While current developments such as the coronavirus disease of 2019 (COVID-19) outbreak pose a risk to the country’s local output, these weren’t expected to affect economic growth drastically.
This was learned from Department of Finance (DoF) Secretary Carlos Dominguez III as he noted the recent positive developments like the on-time passage of the 2020 national budget and the sustained momentum in government spending to temper possible economic risks.
“The year 2020 began with some unexpected challenges. The spread of the African swine fever, the ongoing activity of the Taal Volcano (and) COVID-19. While these developments may dampen our growth, these threats are not enough to force a dramatic reduction in our growth estimates,” Dominguez said during the Wallace Business Forum in Makati City.
Public spending backs policy
“Greater public spending in infrastructure and social services, supported by an expansionary monetary policy and a benign inflation rate, should allow us to dramatically increase our pace of growth this year,” he added.
According to him, while full scale impact of both the Taal volcano eruption and COVID-19 remains too early to tell, the government have already responded to address such risks.
Also, the DoF chief listed other developments that will help support higher gross domestic product (GDP) growth.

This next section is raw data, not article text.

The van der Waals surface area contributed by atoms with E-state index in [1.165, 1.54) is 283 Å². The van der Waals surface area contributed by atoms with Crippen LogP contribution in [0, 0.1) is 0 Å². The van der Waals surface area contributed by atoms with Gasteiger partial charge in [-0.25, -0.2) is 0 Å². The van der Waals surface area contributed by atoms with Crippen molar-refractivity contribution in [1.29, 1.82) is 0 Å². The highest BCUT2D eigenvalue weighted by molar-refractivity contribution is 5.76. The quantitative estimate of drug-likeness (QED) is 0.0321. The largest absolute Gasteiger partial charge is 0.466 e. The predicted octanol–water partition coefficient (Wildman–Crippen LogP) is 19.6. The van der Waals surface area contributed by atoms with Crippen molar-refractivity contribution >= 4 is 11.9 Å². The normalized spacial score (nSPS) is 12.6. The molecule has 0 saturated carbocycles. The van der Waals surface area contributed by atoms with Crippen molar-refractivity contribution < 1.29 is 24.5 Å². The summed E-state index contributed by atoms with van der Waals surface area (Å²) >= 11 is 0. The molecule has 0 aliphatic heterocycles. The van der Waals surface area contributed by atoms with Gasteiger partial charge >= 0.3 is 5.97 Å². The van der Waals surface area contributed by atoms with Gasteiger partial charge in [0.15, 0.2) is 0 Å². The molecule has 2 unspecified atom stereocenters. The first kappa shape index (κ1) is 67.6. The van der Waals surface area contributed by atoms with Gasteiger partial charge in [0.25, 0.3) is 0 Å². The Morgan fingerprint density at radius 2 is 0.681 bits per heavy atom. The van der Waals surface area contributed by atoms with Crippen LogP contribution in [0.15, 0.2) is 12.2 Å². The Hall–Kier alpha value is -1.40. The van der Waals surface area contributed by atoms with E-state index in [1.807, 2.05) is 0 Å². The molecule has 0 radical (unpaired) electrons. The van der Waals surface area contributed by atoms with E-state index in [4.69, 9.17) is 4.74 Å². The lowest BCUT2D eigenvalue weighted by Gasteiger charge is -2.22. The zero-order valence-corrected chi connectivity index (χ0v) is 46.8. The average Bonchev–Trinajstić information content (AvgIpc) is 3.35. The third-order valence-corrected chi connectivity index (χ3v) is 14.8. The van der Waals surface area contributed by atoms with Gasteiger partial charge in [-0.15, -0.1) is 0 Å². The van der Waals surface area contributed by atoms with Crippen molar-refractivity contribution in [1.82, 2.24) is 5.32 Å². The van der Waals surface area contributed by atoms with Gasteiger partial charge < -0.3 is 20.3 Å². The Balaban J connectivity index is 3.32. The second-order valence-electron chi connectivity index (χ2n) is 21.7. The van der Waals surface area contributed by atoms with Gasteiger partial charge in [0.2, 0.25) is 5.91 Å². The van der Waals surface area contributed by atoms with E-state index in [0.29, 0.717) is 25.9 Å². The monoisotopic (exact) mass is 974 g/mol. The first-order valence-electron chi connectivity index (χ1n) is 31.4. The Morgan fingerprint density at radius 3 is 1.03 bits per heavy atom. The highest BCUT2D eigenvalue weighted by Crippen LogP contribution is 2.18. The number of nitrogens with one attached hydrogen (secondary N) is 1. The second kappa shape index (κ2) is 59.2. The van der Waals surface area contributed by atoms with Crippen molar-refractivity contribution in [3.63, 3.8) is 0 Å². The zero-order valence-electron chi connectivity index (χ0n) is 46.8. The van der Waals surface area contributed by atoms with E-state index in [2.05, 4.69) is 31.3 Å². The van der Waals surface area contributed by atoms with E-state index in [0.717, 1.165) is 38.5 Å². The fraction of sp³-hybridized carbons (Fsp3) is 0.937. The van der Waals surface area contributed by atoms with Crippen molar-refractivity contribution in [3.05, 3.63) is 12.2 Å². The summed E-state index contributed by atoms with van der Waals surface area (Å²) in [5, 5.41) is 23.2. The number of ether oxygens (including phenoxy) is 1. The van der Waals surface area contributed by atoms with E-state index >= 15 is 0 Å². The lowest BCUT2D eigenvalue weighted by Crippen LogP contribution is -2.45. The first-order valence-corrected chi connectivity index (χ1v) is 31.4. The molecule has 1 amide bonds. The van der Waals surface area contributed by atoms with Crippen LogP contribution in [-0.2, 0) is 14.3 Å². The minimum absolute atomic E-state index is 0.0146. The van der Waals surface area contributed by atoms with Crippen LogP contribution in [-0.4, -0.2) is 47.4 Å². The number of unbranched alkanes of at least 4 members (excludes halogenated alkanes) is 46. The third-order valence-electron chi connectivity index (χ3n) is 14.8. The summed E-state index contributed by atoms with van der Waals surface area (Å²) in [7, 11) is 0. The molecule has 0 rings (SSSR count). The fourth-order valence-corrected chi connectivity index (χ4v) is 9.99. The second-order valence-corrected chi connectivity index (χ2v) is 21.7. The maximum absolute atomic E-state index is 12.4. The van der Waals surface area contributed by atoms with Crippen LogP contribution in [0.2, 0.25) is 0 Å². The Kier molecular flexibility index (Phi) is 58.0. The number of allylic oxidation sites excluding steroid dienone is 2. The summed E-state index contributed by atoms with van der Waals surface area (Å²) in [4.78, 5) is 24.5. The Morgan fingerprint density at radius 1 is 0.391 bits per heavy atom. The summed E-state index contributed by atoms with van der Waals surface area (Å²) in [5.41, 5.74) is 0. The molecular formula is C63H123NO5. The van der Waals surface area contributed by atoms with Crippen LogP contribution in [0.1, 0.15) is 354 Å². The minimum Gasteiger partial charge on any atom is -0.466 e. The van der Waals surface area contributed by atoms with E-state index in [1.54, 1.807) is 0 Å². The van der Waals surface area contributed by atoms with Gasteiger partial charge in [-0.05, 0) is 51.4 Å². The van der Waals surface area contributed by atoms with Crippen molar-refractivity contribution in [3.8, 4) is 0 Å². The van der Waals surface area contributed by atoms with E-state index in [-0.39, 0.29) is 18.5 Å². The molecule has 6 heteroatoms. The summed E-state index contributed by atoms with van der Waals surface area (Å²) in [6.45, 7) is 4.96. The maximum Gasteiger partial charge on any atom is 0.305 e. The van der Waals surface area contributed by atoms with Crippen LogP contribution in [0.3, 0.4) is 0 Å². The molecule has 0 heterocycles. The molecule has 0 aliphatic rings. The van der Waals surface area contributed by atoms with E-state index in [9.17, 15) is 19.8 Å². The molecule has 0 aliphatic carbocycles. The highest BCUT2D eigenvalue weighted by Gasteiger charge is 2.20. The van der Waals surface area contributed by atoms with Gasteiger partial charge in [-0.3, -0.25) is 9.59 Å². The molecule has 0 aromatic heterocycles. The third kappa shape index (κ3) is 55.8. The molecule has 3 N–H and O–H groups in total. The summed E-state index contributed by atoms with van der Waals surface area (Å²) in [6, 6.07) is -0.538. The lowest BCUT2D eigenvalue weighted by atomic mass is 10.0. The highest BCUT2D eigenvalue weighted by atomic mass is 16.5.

“By maintaining fiscal discipline, we have worked down our debt load to a sustainable 41.5 percent of GDP in 2019 from 44.7 percent in 2015. We continue to register remarkable improvement in our revenues even as we await the enactment of the remaining packages of the comprehensive tax reform program,” Dominguez explained.
54% jump in collections
“(Likewise), our collections improved by 54 percent. Stronger revenue performance enabled us to fund President Duterte’s ‘Build, Build, Build’ program. With enough fiscal space, spending on infrastructure dramatically grew by 42 percent last year compared to 2015,” he added.
Moreover, the Cabinet official noted the improved tax effort and dividend collections from government-owned and controlled corporations to help support higher GDP expansion.
Earlier, some private sector economists casted the possibility of a miss or even a sub-6 percent GDP growth versus the government’s 6.5 to 7.5 percent target owing to the dreaded COVID-19 outbreak.
While at it, the government’s most senior economic officials shrugged off any significant impact of the disease noting that such could be resolved within the first half of the year.